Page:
Meanwhile, it’s true that the Panchayats (local government bodies) are responsible for providing (wireless broadband) connectivity to the villages…. ultimately.”
Alan’s comment on Panchayats providing last mile wireless broadband to the villages: I don’t believe they have the IT/wireless telecom skills or experience to select and deliver the appropriate wireless broadband access network along with the compatible/ matching wireless devices from different vendors. Even if they did complete the job, the result would likely be a proliferation of technologies and frequencies used throughout India, which would make it prohibitively expensive to standardize on mobile devices for the villagers/population. Those wireless devices (fixed or mobile) would have to be ultra low cost as villagers don’t have income to pay $500 or more for a smart phone/device.
Sam Pitroda’s rebuttal: Here is an attempt to clarify the confusion raised about Panchayat provided last mile wireless broadband access to villages in India.
About the role of IEEE ComSoc (by Madhu): “It has helped the communications engneering and academic community (including the students) well informed of the progress in research and development and prepared them for dealing with future challenges through the large number of conferences, workshops and lecture meetings throughout the country.”
2. Suhas Patil, a colleague and friend of Alan’s for almost 30 years, Prof. Patil set up Alan’s 6 week business development trip to India in Nov-Dec,1990. A former Professor at MIT and the University of Utah, Suhas is the founder of Patil Systems (later renamed Cirrus Logic) and the CEO/Chairman of Cradle Techologies (with offices in Puna, India and Mt View, CA).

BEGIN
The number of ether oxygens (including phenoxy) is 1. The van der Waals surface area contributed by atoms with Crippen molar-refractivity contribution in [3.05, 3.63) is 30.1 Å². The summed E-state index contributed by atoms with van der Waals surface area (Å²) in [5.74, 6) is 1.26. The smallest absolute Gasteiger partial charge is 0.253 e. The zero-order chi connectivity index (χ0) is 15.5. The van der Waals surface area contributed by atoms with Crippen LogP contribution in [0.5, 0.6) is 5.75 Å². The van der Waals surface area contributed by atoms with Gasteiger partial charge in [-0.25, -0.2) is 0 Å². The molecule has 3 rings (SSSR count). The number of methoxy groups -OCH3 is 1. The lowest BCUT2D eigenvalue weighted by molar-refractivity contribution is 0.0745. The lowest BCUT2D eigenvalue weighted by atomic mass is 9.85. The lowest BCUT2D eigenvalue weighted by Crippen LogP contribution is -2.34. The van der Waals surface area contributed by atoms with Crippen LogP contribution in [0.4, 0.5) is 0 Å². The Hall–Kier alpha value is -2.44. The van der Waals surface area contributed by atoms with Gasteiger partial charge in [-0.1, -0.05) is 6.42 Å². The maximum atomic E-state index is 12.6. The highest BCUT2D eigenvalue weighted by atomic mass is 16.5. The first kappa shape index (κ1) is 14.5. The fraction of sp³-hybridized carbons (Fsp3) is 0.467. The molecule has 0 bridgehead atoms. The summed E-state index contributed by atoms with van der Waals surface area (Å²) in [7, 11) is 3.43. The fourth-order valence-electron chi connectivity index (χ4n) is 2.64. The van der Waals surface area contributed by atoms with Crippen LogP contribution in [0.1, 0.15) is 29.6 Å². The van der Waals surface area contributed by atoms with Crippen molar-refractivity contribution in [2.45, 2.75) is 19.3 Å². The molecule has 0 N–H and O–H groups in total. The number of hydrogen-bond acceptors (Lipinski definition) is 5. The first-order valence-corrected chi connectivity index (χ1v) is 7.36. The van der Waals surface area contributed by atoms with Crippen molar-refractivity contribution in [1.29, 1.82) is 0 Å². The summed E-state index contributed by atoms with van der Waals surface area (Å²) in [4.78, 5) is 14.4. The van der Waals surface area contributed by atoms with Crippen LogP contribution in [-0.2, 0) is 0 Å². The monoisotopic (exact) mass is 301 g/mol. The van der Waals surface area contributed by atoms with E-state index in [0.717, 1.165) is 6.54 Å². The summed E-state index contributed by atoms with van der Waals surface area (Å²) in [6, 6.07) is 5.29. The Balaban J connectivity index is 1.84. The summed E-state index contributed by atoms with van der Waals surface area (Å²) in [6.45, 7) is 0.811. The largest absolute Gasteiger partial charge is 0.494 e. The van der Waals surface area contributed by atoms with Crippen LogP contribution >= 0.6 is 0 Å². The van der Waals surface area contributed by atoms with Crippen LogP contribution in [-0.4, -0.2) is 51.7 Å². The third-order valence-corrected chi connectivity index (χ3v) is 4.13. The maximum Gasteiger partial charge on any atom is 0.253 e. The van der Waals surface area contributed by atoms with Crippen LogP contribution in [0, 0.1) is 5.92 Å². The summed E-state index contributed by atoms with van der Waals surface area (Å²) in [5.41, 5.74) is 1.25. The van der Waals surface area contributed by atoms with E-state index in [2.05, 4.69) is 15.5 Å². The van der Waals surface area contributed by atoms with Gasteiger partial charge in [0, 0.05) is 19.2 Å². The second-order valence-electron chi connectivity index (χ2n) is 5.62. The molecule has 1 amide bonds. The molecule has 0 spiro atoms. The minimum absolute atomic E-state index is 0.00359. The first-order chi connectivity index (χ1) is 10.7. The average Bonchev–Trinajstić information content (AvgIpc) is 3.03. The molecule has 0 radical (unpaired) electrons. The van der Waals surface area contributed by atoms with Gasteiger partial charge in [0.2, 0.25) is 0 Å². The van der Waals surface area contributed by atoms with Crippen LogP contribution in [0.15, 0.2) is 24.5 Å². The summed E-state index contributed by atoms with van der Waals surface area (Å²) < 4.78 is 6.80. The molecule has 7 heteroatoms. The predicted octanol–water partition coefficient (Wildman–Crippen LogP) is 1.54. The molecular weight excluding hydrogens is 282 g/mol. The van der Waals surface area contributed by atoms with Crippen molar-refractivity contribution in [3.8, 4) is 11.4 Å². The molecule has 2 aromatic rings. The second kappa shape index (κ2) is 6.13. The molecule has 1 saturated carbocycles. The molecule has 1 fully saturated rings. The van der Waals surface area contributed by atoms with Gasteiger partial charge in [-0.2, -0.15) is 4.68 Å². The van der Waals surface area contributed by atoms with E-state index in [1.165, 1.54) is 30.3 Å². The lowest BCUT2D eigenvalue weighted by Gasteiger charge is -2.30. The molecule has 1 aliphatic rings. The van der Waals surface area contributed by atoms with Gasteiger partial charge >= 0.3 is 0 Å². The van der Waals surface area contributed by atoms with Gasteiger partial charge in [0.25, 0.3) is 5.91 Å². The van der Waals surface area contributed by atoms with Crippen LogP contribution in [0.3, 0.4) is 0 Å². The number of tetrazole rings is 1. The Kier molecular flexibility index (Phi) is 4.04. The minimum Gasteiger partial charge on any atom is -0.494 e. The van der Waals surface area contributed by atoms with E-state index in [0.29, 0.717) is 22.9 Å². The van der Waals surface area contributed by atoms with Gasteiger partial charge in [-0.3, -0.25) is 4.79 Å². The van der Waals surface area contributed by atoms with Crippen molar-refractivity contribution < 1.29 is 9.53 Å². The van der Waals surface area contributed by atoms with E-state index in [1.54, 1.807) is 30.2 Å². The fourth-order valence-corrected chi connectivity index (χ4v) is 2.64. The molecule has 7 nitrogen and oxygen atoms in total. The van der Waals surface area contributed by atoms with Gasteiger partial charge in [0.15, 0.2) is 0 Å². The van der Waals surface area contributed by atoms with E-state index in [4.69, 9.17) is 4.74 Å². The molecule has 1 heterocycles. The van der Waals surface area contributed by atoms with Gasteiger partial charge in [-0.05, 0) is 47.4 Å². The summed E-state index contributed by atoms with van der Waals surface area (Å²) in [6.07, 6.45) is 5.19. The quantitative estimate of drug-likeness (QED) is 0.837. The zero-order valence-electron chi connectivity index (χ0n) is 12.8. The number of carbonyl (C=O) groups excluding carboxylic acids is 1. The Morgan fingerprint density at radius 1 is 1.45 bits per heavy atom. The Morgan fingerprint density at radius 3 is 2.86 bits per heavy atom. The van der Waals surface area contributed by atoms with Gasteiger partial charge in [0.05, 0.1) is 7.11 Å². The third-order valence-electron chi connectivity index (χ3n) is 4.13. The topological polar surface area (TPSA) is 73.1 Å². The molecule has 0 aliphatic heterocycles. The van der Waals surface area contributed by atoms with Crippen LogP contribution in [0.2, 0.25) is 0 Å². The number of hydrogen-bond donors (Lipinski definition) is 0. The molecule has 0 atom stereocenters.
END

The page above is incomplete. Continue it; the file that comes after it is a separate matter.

“Lots of success for India’s telecom revolution, but credit for it should not go to the Indian government. They came to opening the communication segment kicking and screaming. The advocacy role that TiE (and maybe US government) played in persuading the Indian government to open this segment. Again, there are Department of Information and Electronics changes in the (government issued) rules that play havoc with investment. The Ministry of Finance is now proposing a retroactive tax, which would be very damaging to those who have taken the risk of investing in India (infrastructure developement).”
Editor’s Note: A recent article in the NY Times corroborates Mr. Patil’s view expressed above, especially regarding the proposed retroactive tax.
India’s ‘Telecom Revolution’ Turns Ugly, May 4, 2012
Facing new regulation and retroactive taxation, telecommunication companies in India are revolting – foreign companies are pulling out of the country, local executives who were once cozy with government are publicly condemning official policies, and several operators are suing or threatening to sue the Indian government.